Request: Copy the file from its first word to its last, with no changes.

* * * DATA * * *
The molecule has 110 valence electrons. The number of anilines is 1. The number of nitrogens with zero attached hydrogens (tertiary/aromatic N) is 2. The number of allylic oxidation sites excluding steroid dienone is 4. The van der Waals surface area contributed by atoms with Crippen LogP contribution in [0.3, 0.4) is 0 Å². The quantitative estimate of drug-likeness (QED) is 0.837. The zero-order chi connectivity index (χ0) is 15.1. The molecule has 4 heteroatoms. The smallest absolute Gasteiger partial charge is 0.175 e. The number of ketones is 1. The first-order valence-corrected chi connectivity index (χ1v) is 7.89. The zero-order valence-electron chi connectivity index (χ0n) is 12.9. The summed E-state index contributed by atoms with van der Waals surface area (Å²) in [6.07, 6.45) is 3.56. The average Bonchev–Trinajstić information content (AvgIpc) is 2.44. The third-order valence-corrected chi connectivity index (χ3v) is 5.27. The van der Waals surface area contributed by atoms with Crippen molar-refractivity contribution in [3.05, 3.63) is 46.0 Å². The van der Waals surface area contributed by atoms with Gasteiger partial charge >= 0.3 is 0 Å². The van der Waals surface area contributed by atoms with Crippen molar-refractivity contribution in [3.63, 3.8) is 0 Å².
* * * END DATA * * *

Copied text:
The molecule has 110 valence electrons. The number of anilines is 1. The number of nitrogens with zero attached hydrogens (tertiary/aromatic N) is 2. The number of allylic oxidation sites excluding steroid dienone is 4. The van der Waals surface area contributed by atoms with Crippen LogP contribution in [0.3, 0.4) is 0 Å². The quantitative estimate of drug-likeness (QED) is 0.837. The zero-order chi connectivity index (χ0) is 15.1. The molecule has 4 heteroatoms. The smallest absolute Gasteiger partial charge is 0.175 e. The number of ketones is 1. The first-order valence-corrected chi connectivity index (χ1v) is 7.89. The zero-order valence-electron chi connectivity index (χ0n) is 12.9. The summed E-state index contributed by atoms with van der Waals surface area (Å²) in [6.07, 6.45) is 3.56. The average Bonchev–Trinajstić information content (AvgIpc) is 2.44. The third-order valence-corrected chi connectivity index (χ3v) is 5.27. The van der Waals surface area contributed by atoms with Crippen molar-refractivity contribution in [3.05, 3.63) is 46.0 Å². The van der Waals surface area contributed by atoms with Gasteiger partial charge >= 0.3 is 0 Å². The van der Waals surface area contributed by atoms with Crippen molar-refractivity contribution in [3.63, 3.8) is 0 Å².